Another solid element of this film is the mix of different emotions. From romantic and heartwarming scenes that make you want to cry to watching entertaining, playful moments that cause you to laugh, this movie is a rollercoaster ride of different feelings. The film uses flashbacks and cut scenes to further explain what is being said, reveal a character’s background, or play out a potential future scenario. The romance is not too over the top or obnoxious, but rather wholesome and family friendly, and more times than not, it is easy to get so caught up in the story or current state of a character, that you completely disregard any prior actions, mistakes, or reality of who that person is and what they’ve done. There’s no clear sex, extreme violence, or much action for that matter, but instead, there is a series of feel-good, awe-inspiring scenes and shocking reveals. The movie covers a long timeline and uses multiple actors for the parts of Henry’s character (played by a young Griffith and older Tobey Maguire) and Frank (older Brolin and younger Tom Lipinski).

Some of the best parts of this film that are dramatic and exciting are undercut by the lack of plausibility. This story is based on a book and seems to work on paper and even the big screen, but there are certain aspects that would occur differently in real life (not as perfect). For instance, there is an initial hesitation on the part of Adele and Henry to render assistance to Frank and accept him into their home, as he is a murderer escaped from jail. However, almost immediately, they are baking pies, throwing the baseball, and playing house together like a real family. It’s not that this couldn’t happen, but it just happens so fast that you have no time to think or blink. Similarly, Brolin is made out to seem like he is innocent and has been wrongfully accused for murder, but as his story unfolds, we shockingly learn the truth. Like many Hollywood films, there are a few scenes that are slightly over-the-top as they add a high level of drama and intensity to parts that normally wouldn’t be such in real life (or at least different). Not intending to be, the bank scene at the end is almost comical as too much is made over Adele trying to withdraw money.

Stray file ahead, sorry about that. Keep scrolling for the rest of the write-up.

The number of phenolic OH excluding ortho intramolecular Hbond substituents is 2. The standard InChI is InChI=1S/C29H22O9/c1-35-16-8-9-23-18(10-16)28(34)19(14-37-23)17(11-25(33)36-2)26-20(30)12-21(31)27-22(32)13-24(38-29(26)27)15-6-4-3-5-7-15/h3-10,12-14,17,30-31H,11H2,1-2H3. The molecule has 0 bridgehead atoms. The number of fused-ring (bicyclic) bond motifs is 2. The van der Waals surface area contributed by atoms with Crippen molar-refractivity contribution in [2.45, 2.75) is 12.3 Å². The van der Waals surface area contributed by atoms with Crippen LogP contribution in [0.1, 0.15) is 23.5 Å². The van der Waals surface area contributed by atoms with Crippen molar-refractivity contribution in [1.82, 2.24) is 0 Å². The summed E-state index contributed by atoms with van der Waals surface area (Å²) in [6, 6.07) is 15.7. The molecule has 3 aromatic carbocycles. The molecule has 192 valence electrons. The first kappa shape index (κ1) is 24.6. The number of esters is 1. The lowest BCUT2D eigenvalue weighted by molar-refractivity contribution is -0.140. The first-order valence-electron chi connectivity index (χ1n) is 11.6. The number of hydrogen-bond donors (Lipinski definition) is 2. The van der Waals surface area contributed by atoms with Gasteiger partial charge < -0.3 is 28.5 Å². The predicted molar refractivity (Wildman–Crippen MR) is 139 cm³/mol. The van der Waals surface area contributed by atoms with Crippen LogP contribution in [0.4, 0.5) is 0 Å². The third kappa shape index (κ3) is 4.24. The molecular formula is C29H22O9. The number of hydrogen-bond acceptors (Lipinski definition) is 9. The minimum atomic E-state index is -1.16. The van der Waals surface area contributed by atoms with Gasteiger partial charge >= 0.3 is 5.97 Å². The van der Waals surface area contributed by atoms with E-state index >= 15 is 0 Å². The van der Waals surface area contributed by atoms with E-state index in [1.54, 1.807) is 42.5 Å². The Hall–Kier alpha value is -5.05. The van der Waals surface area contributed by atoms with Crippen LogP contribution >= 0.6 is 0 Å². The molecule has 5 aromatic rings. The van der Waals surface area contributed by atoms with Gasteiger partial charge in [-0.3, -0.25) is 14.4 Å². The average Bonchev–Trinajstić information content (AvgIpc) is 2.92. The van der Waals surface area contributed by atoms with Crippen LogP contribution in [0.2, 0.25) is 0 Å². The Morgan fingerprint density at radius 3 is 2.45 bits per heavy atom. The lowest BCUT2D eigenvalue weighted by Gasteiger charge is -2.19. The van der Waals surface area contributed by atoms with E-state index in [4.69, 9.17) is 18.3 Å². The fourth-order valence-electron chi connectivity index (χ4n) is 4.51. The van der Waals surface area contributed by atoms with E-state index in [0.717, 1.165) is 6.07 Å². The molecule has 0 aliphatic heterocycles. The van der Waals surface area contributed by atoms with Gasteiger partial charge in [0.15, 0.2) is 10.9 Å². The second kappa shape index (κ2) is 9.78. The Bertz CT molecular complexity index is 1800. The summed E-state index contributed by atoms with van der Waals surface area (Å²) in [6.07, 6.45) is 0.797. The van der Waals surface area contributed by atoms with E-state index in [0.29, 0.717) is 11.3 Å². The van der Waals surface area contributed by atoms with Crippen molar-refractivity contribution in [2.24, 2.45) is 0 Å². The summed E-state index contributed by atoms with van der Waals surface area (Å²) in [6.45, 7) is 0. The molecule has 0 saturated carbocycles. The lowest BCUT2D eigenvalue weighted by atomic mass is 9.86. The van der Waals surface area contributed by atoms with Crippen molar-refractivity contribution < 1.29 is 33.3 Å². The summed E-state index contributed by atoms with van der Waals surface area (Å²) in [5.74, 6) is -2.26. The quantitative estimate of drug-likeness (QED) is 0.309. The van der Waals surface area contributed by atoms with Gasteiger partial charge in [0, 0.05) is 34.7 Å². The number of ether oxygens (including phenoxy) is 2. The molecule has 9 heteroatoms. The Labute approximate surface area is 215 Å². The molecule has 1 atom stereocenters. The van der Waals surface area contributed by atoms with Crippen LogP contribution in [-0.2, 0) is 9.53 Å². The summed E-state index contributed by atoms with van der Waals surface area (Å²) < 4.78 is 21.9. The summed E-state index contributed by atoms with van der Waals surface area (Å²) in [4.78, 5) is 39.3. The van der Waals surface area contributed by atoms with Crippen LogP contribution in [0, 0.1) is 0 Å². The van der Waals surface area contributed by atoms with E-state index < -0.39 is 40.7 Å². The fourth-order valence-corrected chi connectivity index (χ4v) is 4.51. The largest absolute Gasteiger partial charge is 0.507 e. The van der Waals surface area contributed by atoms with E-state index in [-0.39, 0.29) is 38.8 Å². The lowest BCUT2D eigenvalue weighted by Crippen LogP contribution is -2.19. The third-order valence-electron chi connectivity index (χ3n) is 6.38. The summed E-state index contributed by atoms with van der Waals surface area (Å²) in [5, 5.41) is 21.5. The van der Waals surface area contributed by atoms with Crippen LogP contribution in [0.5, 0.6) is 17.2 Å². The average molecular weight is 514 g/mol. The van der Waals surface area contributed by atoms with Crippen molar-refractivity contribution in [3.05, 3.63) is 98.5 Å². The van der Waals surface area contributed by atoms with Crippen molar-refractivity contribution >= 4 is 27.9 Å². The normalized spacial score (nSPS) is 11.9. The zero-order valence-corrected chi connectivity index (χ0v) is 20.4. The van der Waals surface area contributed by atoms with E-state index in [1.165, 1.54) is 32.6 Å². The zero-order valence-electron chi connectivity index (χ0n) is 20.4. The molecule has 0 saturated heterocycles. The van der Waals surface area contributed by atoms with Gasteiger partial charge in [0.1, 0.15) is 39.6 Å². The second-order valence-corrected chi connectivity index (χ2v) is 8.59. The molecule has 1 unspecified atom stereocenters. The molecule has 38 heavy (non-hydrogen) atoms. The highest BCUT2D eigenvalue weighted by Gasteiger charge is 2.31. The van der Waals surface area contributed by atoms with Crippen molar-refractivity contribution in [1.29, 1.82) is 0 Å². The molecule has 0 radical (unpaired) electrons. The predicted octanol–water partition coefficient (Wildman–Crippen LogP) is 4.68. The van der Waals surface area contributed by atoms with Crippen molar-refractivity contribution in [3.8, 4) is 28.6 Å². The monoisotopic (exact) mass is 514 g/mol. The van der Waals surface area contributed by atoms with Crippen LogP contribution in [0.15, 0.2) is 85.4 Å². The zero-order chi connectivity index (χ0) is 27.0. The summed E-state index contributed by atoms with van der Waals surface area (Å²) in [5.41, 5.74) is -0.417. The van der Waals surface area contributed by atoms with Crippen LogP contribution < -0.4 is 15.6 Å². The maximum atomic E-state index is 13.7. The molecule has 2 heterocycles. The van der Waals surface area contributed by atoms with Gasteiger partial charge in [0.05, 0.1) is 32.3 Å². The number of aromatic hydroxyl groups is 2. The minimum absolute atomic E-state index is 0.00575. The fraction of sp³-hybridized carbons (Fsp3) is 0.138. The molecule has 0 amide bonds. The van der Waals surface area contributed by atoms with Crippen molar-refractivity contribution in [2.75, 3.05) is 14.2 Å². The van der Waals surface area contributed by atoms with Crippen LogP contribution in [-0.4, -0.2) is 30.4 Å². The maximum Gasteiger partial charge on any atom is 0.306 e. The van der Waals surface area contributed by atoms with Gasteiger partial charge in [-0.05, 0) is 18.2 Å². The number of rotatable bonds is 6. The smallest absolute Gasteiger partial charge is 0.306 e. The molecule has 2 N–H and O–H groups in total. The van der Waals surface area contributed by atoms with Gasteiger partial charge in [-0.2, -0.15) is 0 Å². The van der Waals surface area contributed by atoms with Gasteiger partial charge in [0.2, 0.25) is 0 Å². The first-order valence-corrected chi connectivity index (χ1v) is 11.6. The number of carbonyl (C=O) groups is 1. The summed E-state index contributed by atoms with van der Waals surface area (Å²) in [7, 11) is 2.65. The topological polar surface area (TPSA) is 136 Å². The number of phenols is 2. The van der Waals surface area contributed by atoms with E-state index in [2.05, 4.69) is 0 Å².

There is a lot of contradictory information, and it appears as if the filmmakers constantly are changing their minds on what is going to happen and what they want audiences to feel. There is so much happening throughout the film, dealing with a handful of characters at different stages in their lives and unveiling characters’ backgrounds, that it becomes slightly confusing from time to time. The film seems to be trying to say too much in a short amount of time; "No one is perfect, and everyone makes mistakes." "People deserve forgiveness." "In the end, everything will work out." The problem with this is, we don’t always get happy endings.

All of the above mentioned aside, the film has its ups and downs, hits and misses. It will be entertaining and moving to some, but may be too much for others. As for me, I’m a sucker for the “happily-ever-after.” Go see it for yourself this weekend and let me know what you think!

Rated 2.5 out of 5

“Labor Day” is rated PG-13 for thematic material, brief violence and sexuality. Running time is 1 hour and 51 minutes.


Hayden Pittman is a special contributor to WFAA.com and a freelance film critic and entertainment blogger out of Dallas. More of his content can be found on YouPlusDallas.com and his author archive here. He is a film, TV, and sports enthusiast, and hopes to pursue a future in filmmaking and screenwriting. As an average, passionate film lover who rarely misses a film, his reviews are straightforward and his way with words will let you know in a simple way what he thinks. Don’t like what he has to say? Let him know at haydenp@youplusmedia.com or follow him on Twitter at @HPMoviePitt.